Here at Lomography we have recently partnered up with Asian Archives in support of their goals to uplift Asian American and Pacific Islander visual artists. The project is expected to have a rotating exhibition going on over several months, with a pool of AAPI photographers showcasing work. We got to talk to founders Jonathan Bach, William Oh, and Sissi Lu for the first scoop on the project and the current open call.
Hello, could you tell us a bit about yourselves and how you came to work on the Asian Archives project? What sparked your initial idea to start Asian Archives?
Jonathan Bach: Hello! Name’s Jon. I’m a Korean-American artist and photographer based in NYC who is very passionate about uplifting people and communities. I co-founded Greater, a full-service design agency that specializes in helping purpose-driven brands succeed. I am also a board member of Roads to Success, a 501c3 nonprofit that mentors and supports the diverse youth of the city.
William Oh: I am a Korean-American artist and photographer, based out of NYC. Although my work throughout time has been varied, recent events have moved me to focus more on highlighting the Asian and Pacific Islanders and other minority communities in my work.
Sissi Lu: I’m a film photographer based in New York City. My work focuses on capturing the empathetic nature of humanity in a time with a huge generational and cultural divide.
You might have seen my portrait series of older people in the streets of NYC using my Hasselblad 500CM, where I interview the older peers for their advice to the younger generation.
Jonathan: So, how did we get started? I started working on Asian Archives in February of 2021. It was probably the moment in time where news of anti-AAPI incidents across the US exploded, picking up pace after the start of the pandemic. I remember hearing news that Vicha Ratanapakdee and other AAPI elders were being attacked. Like all murder, it was senseless and unnecessary, but these particular cases hit very close to home. Like many cultures, my Korean roots demand respect for those older than us—the events that led to their injuries and deaths were not only appalling, but inspired within me a form of anger I denounce. For a time, I sat there stoic, not out of passivisim, but in hopes to hold onto pacifism.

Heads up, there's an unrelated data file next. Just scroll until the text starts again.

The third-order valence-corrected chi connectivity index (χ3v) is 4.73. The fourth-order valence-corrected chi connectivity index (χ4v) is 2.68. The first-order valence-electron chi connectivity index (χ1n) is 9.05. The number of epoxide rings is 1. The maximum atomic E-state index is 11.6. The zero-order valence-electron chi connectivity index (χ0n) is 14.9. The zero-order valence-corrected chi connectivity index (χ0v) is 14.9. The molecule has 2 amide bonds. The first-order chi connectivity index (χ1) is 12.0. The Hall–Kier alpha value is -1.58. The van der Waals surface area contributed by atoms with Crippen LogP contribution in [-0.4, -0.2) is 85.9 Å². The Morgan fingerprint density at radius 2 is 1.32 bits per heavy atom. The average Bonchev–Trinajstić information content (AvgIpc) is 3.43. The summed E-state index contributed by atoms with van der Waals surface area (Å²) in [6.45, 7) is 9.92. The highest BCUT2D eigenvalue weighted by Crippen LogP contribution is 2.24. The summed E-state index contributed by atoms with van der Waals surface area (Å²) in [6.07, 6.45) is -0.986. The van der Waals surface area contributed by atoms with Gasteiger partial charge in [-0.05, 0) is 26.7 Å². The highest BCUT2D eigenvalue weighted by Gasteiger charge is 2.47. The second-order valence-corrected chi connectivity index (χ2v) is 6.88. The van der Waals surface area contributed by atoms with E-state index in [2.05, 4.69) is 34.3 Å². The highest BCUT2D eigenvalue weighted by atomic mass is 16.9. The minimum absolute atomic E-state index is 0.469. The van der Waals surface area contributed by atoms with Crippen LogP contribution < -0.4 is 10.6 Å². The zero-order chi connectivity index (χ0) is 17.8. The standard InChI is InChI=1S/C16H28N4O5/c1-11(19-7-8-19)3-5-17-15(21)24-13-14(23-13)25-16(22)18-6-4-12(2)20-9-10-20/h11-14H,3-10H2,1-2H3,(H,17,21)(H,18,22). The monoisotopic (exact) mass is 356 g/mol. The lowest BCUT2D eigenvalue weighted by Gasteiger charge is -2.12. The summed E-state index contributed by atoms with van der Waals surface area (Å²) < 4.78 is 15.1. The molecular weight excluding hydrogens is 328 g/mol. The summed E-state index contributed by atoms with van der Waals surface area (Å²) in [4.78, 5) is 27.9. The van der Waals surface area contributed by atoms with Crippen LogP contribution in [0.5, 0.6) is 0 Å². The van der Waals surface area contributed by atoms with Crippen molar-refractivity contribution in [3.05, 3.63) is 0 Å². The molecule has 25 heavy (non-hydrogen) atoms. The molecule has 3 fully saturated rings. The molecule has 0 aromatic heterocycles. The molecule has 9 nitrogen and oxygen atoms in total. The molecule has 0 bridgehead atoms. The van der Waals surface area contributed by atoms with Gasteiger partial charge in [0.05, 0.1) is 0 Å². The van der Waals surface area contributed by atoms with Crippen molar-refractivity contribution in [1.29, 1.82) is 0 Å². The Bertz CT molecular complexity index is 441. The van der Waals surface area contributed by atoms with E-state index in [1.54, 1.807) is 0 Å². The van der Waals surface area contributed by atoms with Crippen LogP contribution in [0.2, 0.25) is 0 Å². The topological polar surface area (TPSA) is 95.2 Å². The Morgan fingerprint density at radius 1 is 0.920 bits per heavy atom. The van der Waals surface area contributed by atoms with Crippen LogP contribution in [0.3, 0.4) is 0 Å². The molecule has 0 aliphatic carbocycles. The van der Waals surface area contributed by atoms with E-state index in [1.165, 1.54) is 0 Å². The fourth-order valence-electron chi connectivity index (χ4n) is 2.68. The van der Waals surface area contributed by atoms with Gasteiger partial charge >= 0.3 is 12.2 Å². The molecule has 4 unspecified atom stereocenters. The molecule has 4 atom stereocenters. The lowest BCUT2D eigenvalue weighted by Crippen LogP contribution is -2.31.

At the time, the news coverage wasn’t great. We needed more press, more action, and more allies. I wanted to do something, but I’m not really an activist and I didn't have a platform. So, I started working on something in the only way I knew how to… sharing stories. The theory was a simple one: Could we increase everyone’s exposure to API narratives? Would doing so help us reclaim our own stories, our own identities, and move us out of the bucket of the misunderstood “other?”
Sissi: William pitched the idea of curating a gallery show to highlight AAPI visual artists. As a minority in the photography industry, I couldn’t be more honored to use my platforms and resources to create a space for people to discover more AAPI artists.
Jonathan: Completely agree and super thankful to William for inviting me to be a part of this too. In 2022, Asian Archives is relaunching as a platform for storytellers, starting with film photographers. We’re so excited for all the things to come.
Could you tell us about what Asian Archives is striving to achieve?
Asian Archives’ mission is a simple one: tell our stories and tell them more often. Become our own home for our narratives and memories. By doing so, we hope to replace existing API stereotypes and tropes with entirely new narratives, bursting with the diverse experiences and views of our people.
Our first major step is a group exhibition that we are planning for the end of the year. We hope to gather photographers and be a platform for them to share their work and how they see the world. I think photography is one of those magical things that offer so much perspective about the artist, the subject, and the time period in which the image was made.